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Is Housing Canada’s Last Economic Lifeline?

8 August 2016

Canada’s economy is growing at its slowest rate in 60 years, with only housing preventing things from getting worse.

Canada’s economy has seen better days. Gross domestic product, a measure of all the goods and services produced in the economy, is expanding at its weakest rate in 60 years.[1] What’s worse, the outlook isn’t expected to improve anytime soon. Increasingly, housing is seen as Canada’s only source of strength in an otherwise moribund environment.

Canada Experiences Worst Month in Over 7 Years

The Canadian economy shrank 0.6% in May, as wildfires ravaged the oil-producing region of northern Alberta, cutting crude production by 22%. The monthly contraction in GDP was the worst in more than seven years.  (Refer to the infographic for Canada’s GDP growth over the past five months.)

It wasn’t just oil and gas that took a beating. Manufacturing and utilities also declined sharply. Services increased, but weren’t enough to offset the huge declines in goods-production.

According to economists, the worst is still yet to come.

Oil Prices Plumb New Lows

The renewed drop in oil prices has many concerned that Canada could re-enter recession this year. Oil prices have plunged more than 20% from the June highs, meeting the technical definition of a bear market. Since reaching highs north of $51 a barrel in June, WTI crude futures would plunge as much as 23% two months later.

Brent crude, the international futures benchmark, is also down nearly 20% from its June highs.

Real Estate Represents Half of Canada’s Economic Growth

If there was any doubt that real estate is the stalwart of Canada’s economy, the next figure should set you straight. While real estate accounts for only about 12.5% of the economy, it has been responsible for half of the economy’s growth since the oil-price collapse began over two years ago.[2]

Canada’s real estate sector grew 6.8% in the two years through May, far outpacing virtually every other sector. By comparison, manufacturing declined 2.4% over the same period. Oil and gas has tumbled 14% in the 24 months through May (refer to infographic for full breakdown).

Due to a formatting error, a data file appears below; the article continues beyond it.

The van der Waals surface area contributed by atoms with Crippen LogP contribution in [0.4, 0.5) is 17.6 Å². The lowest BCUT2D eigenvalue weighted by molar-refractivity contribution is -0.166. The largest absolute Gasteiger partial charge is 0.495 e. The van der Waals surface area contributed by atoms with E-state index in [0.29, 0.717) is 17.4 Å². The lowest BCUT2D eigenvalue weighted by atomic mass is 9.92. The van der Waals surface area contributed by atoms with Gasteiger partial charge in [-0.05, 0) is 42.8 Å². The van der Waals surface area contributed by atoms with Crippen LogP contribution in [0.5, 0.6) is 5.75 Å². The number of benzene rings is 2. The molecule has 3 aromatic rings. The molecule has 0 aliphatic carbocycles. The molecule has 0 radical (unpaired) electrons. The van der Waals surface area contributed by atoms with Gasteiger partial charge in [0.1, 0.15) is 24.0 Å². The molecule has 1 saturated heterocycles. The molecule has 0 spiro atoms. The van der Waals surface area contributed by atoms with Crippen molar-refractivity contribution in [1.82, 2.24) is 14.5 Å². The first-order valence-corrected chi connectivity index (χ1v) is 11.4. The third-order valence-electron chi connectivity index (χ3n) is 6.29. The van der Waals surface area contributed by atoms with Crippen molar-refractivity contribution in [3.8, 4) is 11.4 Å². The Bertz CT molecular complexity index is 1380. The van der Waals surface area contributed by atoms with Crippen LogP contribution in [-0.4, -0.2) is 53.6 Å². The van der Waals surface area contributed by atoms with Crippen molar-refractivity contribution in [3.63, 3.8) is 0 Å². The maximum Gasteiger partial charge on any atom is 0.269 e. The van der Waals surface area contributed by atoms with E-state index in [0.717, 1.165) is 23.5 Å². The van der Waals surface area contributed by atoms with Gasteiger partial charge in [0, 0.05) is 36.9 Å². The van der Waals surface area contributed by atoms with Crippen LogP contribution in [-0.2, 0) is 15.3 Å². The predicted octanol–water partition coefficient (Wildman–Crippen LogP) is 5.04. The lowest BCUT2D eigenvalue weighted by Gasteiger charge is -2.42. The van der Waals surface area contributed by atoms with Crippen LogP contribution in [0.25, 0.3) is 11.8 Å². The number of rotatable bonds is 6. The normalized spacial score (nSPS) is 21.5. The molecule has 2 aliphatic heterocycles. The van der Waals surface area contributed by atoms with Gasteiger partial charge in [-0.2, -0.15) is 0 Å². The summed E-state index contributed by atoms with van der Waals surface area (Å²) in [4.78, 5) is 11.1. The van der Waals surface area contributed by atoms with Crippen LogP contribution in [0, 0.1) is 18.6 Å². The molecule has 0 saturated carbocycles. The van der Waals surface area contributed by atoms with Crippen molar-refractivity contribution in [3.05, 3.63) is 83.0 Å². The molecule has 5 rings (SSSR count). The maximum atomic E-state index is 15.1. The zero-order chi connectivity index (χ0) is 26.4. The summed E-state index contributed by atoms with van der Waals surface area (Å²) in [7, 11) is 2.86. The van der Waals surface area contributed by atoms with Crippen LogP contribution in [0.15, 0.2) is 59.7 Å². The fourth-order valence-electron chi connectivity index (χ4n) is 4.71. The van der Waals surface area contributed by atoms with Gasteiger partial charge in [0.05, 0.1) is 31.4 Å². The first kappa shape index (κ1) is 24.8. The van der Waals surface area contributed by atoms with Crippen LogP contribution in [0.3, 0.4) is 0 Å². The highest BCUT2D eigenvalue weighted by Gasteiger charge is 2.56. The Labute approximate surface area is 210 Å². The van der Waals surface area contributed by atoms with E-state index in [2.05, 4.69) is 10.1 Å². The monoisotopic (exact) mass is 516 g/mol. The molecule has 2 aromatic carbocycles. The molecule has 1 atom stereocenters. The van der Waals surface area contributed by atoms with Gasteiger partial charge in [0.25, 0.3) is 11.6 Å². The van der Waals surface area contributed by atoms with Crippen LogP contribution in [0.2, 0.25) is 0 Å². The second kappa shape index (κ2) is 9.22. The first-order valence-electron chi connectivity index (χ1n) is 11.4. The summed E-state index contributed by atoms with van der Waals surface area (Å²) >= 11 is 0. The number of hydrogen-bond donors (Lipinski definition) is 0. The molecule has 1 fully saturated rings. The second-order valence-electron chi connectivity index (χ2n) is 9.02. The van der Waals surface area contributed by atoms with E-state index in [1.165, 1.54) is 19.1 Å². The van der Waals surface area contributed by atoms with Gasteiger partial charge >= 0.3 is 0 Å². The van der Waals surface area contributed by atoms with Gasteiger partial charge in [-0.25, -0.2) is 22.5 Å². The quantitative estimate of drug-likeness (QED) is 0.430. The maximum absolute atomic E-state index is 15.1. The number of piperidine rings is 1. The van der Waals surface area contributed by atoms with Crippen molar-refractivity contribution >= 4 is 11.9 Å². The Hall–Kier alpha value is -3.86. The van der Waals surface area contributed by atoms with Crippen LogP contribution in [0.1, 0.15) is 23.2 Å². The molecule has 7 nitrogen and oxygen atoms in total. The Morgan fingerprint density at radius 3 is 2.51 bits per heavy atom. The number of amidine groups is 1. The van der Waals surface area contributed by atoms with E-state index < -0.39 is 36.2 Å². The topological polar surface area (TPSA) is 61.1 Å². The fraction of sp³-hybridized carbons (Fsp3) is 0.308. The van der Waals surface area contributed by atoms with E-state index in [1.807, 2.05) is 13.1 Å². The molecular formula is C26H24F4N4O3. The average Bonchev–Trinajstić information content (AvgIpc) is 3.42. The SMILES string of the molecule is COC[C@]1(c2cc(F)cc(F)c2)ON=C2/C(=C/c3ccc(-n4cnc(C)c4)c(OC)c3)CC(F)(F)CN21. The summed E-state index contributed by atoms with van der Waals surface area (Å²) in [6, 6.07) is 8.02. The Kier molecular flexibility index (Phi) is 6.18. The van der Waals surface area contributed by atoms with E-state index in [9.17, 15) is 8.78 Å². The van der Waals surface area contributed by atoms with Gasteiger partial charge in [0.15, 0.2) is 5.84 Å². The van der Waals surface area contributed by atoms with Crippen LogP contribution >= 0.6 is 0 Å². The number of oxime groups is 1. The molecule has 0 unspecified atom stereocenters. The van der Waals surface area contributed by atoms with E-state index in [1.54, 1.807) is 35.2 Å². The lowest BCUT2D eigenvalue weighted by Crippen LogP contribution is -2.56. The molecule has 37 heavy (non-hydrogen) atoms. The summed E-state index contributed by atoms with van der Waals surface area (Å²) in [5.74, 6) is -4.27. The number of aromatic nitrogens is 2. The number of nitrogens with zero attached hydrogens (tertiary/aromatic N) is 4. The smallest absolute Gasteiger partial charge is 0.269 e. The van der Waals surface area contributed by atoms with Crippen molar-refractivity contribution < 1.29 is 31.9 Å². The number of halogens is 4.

While financial services outpaced real estate in terms of growth, it should be mentioned that much of the growth in bank lending over the past two years has been used to finance home buying and real estate development.

Canada’s economy as a whole expanded a mere 1.2% over the last two years. The Bank of Canada (BOC) is warning of sharper declines this summer as the market rebalances from the Alberta wildfires.

The BOC expects the Canadian economy to expand just 1.3% this year, down from the April estimate of 1.7%. Growth is forecast to pick up to 2.2% in 2017 and 2.1% the year after that.

House Prices Continue to Surge

Average home prices in the Toronto region surged 21% in the 12 months through July, reaching a staggering $952,983, the Toronto Real Estate Board recently announced. Locals are concerned that prices will continue to skyrocket as more investors make their way to Toronto after British Columbia imposed a new 15% tax on foreign buyers in metro Vancouver.

“There is evidence now that suggests that very wealthy foreign buyers have raised the price, the overall price of housing for people in British Columbia,” BC Premier Christy Clark said.

The new measures appear to have worked, at least initially. Home sales in metro Vancouver dropped 18.9% in July compared to a year earlier. Compared to June, home sales fell 26.5%.[3] However, analysts warn that it’s still too early to tell how the new measures will impact home buying in the region.

The average home price of a detached home in metro Vancouver has reached $1.56 million, up 39% from a year ago.[4]

However, experts warn that the new tax could have unintended consequences, such as limiting business investment in the region. The 15% levy adds a third strike against a city already struggling with some of the highest housing costs and lowest wages in North America’s technology industry.[5]



[1] Theophilos Argitis (August 2, 2016). “Canada’s economy is growing at the slowest pace in 60 years and the only thing holding us up is housing.” Financial Post.

[2] Jesse Ferreras (August 2, 2016). “Real Estate GDP Now Represents Half of Canada’s Economic Growth.” The Huffington Post Canada.

[3] CBC News (August 3, 2016). “Greater Vancouver home sales drop in July, new figures show.”

[4] Ashifa Kassan (August 2, 2016). “Vancouver slaps 15% tax on foreign house buyers in effort to cool market.” The Guardian.

[5] Natalie Obiko Pearson and Gerrit De Vynck (August 3, 2016). “’Nightmare’ Vancouver Home Tax Threatens Foreign Tech Talent.” Bloomberg.


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